The new response would come from the newly emerging native bourgeoisie, which was actually a product of colonialism. A remarkable man rose from this class, a man who initiated a large-scale reform of Indian society. Rammohun Roy was not only a scholar, educationist, social reformer and journalist, but the founder of a new religious movement, the Brahmo Samaj.
Founded in 1828, the Samaj tried to reform and rationalize Hinduism, going back to the Upanishads, on the one hand, and drawing from modern European ideas, on the other. Roy was among those prominent Indians who helped found the Hindu College in Calcutta, which later became the Presidency College. The Samaj attracted many young men of its time, among them Dwarkanath Tagore, the grandfather of Rabindranath. Dwarkanath’s son Debendranath took over the mantle from Rammohun, but the Samaj split, with Keshub Chandra Sen leading the breakaway faction. There were similar societies in Bombay, Madras and Lahore. The Samaj, though restricted to the educated middle classes, was very influential in its day. It inaugurated a liberalism which had not only religious, but political implications as well. Within decades of its formation, however, the Samaj lost its initiative because a greater, more authentic religious force descended on the Indian soil.
The advent of Ramakrishna was an event of far-reaching consequence for Indian nationalism. Although he was, to all appearances, the illiterate priest of the Kali temple in Dakshineshwar, outside Calcutta, Ramakrishna was actually a spiritual dynamo. He had mastered all the available sadhanas of his time, including yoga , tantra , mantra vidya, Saivaite, Vaishnavaite, and Shakti traditions. Furthermore, he was also familiar with Islam and Christianity . Ramakrishna stressed the plurality of religious endeavor, encouraging his disciples to accept all paths as legitimate ways to reach the Divine.
Ramakrishna did not act directly on society, but raised a band of dedicated sanyasis who spread his message and teachings. Of these Vivekananda was easily the most influential. He not only founded the Ramakrishna Mission, but toured the US and England extensively, taking Indian ideas beyond our shores. The impact of Vivekananda on the Indian youth of his time was incalculable. He urged and inspired them to rise to shoulder the responsibility of a new India. Vivekananda, was, thus, one of the greatest motivators of the Indian struggle for independence.
A few other movements of that time also need special mention. One of them was the Arya Samaj, which Swami Dayanand Saraswati founded in 1875. The Arya Samaj propagated what it considered to be a pure Vedic religion. It was rational and reformist in its outlook. The Arya Samaj played an important role in rousing the dormant conscience of the Hindu society against idol worship, caste system, and many other social evils of that time. The Samaj gave many prominent leaders to the Indian independence movement, perhaps the most famous being Lala Lajpat Rai. Another important movement had its origins in the West. The Theosophical Society was founded in 1875 by Madame H.P. Blavatsky. They believed that the ancient wisdom of the East contained the answers to the world’s problems. They shifted the headquarters of their society to Adyar, near Madras.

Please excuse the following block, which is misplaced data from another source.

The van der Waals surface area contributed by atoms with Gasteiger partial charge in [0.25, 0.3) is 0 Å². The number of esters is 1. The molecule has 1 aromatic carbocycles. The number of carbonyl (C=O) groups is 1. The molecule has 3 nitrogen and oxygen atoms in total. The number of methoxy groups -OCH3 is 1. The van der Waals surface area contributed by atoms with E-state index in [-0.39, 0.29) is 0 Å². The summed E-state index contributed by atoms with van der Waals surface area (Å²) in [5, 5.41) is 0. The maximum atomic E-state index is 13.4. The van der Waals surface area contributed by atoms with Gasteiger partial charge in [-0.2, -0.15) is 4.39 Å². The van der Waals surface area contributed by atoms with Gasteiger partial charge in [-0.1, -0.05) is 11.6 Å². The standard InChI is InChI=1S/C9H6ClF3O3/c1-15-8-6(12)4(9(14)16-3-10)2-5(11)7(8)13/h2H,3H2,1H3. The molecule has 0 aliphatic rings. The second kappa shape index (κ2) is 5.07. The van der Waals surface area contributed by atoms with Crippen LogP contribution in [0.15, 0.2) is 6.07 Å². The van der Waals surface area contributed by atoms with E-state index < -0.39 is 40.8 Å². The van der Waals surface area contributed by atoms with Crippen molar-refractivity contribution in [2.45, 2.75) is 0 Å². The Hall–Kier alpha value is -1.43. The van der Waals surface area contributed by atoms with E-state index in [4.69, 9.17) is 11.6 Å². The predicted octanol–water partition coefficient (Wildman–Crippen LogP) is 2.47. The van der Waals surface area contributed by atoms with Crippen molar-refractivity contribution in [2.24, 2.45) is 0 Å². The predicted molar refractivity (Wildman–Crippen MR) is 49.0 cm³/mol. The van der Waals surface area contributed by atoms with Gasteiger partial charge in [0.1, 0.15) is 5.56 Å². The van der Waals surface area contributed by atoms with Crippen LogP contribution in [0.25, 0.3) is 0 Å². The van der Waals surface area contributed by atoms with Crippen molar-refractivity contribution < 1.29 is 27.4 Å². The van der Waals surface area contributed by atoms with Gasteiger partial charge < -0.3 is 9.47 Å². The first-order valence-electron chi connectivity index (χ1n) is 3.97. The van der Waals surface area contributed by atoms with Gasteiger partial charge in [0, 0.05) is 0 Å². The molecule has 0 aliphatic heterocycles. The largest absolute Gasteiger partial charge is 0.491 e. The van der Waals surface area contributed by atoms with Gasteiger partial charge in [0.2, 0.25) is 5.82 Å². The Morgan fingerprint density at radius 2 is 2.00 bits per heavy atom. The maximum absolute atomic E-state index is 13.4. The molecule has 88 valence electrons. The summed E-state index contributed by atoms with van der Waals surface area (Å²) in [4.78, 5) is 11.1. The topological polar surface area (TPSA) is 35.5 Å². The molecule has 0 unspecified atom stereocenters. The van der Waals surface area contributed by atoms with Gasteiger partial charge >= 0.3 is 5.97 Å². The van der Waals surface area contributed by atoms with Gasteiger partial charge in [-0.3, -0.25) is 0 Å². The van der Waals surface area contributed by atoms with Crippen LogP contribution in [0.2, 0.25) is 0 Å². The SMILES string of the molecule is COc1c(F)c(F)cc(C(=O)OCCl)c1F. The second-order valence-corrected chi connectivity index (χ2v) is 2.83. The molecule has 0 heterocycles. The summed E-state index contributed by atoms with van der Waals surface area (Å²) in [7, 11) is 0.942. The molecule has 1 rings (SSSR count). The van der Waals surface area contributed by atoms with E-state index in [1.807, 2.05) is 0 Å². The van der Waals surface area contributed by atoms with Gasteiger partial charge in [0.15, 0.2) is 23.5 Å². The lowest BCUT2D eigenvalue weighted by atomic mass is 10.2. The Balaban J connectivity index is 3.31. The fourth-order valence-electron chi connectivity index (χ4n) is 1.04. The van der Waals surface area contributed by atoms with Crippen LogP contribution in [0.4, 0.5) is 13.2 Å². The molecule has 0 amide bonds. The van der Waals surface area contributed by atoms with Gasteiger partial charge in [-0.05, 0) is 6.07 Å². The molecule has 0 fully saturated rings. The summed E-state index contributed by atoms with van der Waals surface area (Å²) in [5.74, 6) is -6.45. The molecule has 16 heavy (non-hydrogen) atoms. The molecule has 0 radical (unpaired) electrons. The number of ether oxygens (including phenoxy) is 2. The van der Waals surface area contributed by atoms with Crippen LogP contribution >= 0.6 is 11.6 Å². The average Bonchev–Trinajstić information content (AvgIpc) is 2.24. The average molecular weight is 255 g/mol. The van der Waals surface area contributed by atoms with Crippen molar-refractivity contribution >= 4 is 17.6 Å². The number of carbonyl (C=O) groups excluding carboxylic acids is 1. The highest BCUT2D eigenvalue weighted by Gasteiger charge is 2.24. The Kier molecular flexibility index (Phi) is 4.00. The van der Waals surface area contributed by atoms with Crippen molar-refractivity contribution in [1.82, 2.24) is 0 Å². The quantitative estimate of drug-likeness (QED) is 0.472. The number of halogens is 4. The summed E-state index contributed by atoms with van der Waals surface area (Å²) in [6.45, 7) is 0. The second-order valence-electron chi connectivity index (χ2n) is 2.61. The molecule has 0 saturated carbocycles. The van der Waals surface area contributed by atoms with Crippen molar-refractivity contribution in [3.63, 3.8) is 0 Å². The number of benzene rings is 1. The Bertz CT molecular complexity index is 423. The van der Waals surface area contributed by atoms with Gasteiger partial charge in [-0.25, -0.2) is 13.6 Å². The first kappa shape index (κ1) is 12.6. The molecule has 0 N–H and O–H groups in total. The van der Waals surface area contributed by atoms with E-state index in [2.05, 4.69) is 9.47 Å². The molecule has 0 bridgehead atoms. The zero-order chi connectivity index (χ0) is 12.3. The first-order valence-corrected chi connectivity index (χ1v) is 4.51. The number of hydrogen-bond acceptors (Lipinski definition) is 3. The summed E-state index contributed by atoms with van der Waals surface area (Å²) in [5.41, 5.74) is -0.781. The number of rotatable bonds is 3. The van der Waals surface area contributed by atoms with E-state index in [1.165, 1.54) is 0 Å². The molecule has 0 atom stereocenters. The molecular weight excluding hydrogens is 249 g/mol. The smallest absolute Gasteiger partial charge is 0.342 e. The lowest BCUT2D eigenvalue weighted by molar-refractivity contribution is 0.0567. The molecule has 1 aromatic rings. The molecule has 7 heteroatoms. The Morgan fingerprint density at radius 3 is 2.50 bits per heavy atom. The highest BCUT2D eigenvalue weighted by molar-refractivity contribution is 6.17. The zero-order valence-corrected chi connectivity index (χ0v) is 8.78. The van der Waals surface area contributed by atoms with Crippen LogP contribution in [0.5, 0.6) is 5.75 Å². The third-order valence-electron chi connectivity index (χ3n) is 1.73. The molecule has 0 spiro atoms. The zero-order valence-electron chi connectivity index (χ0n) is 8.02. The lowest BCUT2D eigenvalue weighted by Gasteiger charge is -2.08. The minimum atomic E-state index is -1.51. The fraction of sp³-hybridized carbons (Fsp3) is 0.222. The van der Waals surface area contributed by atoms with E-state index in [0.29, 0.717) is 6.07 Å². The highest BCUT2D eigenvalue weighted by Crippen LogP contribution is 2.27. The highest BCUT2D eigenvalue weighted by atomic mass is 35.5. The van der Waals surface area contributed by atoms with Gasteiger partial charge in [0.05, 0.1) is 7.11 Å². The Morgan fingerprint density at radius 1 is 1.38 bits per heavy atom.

Theosophy, which means divine wisdom, was able to synthesize the spiritual core of all faiths. It played an extremely important role in the Indian awakening.
During the tenure of its dynamic president, Annie Besant, Theosophy touched nearly every aspect of India’s social and cultural life. Along with Madan Mohan Malaviya, Besant founded the Central Hindu College, which later became the Benaras Hindu University. She started the Home Rule League in 1915 and also became the president of the Indian National Congress. It was no accident that the founder of the Congress, Alan Octavian Hume, was himself a Theosophist, as were many of its members.
Even in the Indian Muslim community, political aspirations were closely linked with religious reform. The Wahabis of Patna and Moradabad appealed for a return to the simplicity of early Islam. The heterodox Ahmadiya movement of Punjab had affinities with the Baha’ism of Iran. Members of the Ismaili sect regarded their leader, the Aga Khan, as an incarnation of Vishnu. But the most influential of these reformers was Sayyid Ahmad Khan, who founded the Anglo-Arabic College in Aligarh in 1875. This later became the Aligarh Muslim University and played an active role in the creation of Pakistan.